After months of speculation, the Trump administration confirmed that the US would begin to recognize Jerusalem, and not Tel Aviv, as the capital of Israel, and would even be moving the embassy to the sacred city.
Backlash was felt across the world, and in Arab cities in particular, protests broke out and people took to social media to respond to the news.
The decision is unprecedented, and reverses nearly seven decades of American foreign policy, and the UN Security Council stepped in to try to rectify Trump's decision.
The resolution, which was drafted by Egypt, does not explicitly mention the US or Donald Trump, but rather refers to a "deep regret at recent decisions concerning the status of Jerusalem" and calls for "reversal of the negative trends on the ground that are imperiling the two-State solution."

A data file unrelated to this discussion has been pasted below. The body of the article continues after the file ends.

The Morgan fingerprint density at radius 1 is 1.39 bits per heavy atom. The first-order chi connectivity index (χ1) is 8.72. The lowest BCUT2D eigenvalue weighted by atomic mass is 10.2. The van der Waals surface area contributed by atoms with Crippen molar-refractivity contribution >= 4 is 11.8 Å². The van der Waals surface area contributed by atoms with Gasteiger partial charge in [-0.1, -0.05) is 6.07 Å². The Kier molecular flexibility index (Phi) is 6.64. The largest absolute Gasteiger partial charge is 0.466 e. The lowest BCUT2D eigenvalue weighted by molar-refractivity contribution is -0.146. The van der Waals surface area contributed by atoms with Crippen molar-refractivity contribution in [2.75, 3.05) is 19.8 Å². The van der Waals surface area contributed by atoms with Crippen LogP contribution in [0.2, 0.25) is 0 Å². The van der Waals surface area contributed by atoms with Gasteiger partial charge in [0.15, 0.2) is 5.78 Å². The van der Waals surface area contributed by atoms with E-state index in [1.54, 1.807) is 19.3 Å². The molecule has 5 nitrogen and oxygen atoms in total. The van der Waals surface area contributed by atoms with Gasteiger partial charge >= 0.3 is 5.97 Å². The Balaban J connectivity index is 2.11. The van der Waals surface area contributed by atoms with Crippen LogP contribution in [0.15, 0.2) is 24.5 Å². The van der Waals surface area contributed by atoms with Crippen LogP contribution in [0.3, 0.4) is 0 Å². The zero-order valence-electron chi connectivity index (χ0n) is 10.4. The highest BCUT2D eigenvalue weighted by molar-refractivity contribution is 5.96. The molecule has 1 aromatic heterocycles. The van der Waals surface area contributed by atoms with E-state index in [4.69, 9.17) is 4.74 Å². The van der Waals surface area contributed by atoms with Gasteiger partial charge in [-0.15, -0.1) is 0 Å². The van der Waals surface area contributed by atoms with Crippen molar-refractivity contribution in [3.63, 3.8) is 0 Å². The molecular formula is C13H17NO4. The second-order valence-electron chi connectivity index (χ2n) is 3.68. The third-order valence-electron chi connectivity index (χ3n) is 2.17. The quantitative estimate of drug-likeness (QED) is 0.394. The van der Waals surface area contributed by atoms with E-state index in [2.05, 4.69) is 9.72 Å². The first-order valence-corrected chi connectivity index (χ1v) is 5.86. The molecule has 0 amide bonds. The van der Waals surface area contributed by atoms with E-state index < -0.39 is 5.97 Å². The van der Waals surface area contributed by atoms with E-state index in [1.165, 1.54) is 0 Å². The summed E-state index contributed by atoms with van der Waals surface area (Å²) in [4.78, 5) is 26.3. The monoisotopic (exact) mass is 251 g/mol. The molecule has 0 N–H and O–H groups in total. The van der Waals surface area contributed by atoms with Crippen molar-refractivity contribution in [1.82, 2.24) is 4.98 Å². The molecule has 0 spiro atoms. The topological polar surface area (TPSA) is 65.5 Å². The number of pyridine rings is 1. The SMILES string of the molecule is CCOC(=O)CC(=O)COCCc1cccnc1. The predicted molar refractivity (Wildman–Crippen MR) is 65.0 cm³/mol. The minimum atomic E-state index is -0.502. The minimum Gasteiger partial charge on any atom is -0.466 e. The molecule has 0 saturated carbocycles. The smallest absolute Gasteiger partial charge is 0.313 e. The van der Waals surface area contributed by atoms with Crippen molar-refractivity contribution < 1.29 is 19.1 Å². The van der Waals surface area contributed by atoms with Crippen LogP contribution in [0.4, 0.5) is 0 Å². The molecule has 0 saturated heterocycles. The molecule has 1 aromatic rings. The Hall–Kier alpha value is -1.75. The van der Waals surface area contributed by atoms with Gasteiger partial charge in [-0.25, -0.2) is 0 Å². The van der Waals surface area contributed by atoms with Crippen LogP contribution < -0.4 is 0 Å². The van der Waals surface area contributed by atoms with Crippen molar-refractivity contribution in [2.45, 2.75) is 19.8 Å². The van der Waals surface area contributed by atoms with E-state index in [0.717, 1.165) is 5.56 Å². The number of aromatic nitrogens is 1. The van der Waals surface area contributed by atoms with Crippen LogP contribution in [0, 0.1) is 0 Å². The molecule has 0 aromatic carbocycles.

Though 13 of the council's 14 members voted in favor of the resolution, the U.S. Delegate to the U.N., Nikki Haley, voted against the resolution, using the US' veto power (which the country has as a permanent member of the mission) for the first time in six years.
"The fact that this veto is being done in defense of American sovereignty and in defense of America's role in the Middle East peace process is not a source of embarrassment for us," said Haley. "It should be an embarrassment to the remainder of the Security Council."
According to Time, "the resolution that was vetoed would have called on "all states to refrain from the establishment of diplomatic missions in the holy city of Jerusalem," citing a 1980 council resolution."